Week 22 Cyberattack Digest 2019 – Victoria’s patients, Canva graphic design, Flipboard and others
We hope you have been waiting for our new cyberattack digest 2019 week 22, so here it comes.
Victoria’s patient can be easily accessed
by The Guardian – 29 May 2019
Healthcare data is one of the most vulnerable and thus desirable for attackers. Recently it has come to light that patient data in Victoria’s public health system could be easily accessed in a system with a plenty of vulnerabilities. The healthcare sector is generally quite vulnerable and prone to cyberattacks with its weak security measures. “Our testing demonstrated that all the audited health services are vulnerable to attacks that could steal or alter patient data,” the auditor general, Andrew Greaves, revealed in a report. Two other reports by Greaves revealed government departments had a low security level creating “a significant and present risk”. Also, the control systems of the state’s water providers were found to be exposed to cyberattacks due to the lack of a strategic approach to managing risk.
Canva graphic design website suffers a data leakage
by CISO Mag – 28 May 2019
The graphic design website Canva experiences a cyberattack last Friday. Malefactors got away with data of approximately 139 million users. Sydney-based Canva found out about the attack on May 24 and immediately started to fix the cause of the leakage. Exposed information consisted of names, email addresses, and salted and hashed passwords. ZDNet revealed that actual customer names and city and country information were accessed as well. “I download everything up to May 17,” the hacker said to ZDNet. “They detected my breach and closed their database server.” There is no evidence that customer designs and financial information were affected.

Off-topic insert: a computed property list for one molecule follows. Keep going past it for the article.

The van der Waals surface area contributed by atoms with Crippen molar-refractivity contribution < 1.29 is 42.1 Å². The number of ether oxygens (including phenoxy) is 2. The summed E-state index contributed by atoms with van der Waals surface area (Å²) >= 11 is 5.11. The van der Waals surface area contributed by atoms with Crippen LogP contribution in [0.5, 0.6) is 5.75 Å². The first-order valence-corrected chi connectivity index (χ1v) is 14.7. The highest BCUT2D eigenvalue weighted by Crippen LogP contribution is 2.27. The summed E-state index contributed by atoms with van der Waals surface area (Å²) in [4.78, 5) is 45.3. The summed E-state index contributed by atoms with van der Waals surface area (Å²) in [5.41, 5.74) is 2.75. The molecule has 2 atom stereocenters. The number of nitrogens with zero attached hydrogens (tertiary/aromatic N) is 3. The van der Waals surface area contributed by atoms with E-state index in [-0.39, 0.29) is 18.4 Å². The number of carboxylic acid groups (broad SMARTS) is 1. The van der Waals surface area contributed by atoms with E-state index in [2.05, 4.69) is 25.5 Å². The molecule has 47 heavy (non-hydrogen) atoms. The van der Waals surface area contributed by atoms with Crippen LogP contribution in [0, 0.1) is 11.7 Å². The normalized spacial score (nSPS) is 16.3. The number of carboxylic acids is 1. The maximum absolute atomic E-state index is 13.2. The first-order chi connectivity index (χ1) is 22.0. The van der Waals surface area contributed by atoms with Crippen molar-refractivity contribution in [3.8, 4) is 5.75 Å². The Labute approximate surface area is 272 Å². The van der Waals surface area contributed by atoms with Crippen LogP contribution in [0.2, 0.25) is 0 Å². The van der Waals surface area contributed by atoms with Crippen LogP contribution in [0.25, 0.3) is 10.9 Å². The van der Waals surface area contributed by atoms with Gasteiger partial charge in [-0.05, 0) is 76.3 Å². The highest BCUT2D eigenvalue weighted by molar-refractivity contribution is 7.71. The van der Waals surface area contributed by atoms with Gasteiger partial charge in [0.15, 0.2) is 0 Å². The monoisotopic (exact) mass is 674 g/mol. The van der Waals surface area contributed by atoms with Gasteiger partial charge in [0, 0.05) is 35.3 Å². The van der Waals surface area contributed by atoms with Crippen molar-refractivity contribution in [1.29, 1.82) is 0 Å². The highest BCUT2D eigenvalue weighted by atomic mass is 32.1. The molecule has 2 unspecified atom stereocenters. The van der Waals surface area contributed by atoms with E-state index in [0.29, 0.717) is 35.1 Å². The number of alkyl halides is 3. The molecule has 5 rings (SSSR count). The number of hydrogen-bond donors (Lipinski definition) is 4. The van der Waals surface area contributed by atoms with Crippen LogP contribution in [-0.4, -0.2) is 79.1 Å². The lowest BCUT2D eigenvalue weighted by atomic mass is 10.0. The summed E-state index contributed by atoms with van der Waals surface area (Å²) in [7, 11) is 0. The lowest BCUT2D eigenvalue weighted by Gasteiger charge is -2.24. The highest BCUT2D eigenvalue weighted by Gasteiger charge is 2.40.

Attacked Flipboard has over 150 million visitors per month
by SC Media – 30 May 2019
Databases belonging to news and social network aggregation service Flipboard was accessed by malefactors who are believed to have stolen copies of some users’ data. “On April 23, 2019, our engineering team identified the unauthorized activity that occurred on April 21-22, 2019. At that time, we were investigating the suspicious activity that occurred on March 23, 2019,” said an online notification posted by Palo Alto, California-based Flipboard.Flipboard’s services are visited by over a 150 million users per month, and it is still unknown how many users were affected by the breach. Still, the company has confirmed that exposed data contained names,logins, passwords, email addresses and digital tokens. All the exposed passwords that were created after March 14, 2012 have bcrypt protection, but older passwords are protected with SHA-1. Flipboard officials still strongly recommend users to change their credentials. Luckily, Flipboard does not collect highly sensitive PII like Social Security numbers, government-issued IDs and financial information. “That said, Flipboard was doing something right: not storing passwords in plaintext,” commented Terry Ray, SVP and fellow at Imperva, . Hashing and salting makes it “incredibly difficult for attackers to obtain your password.”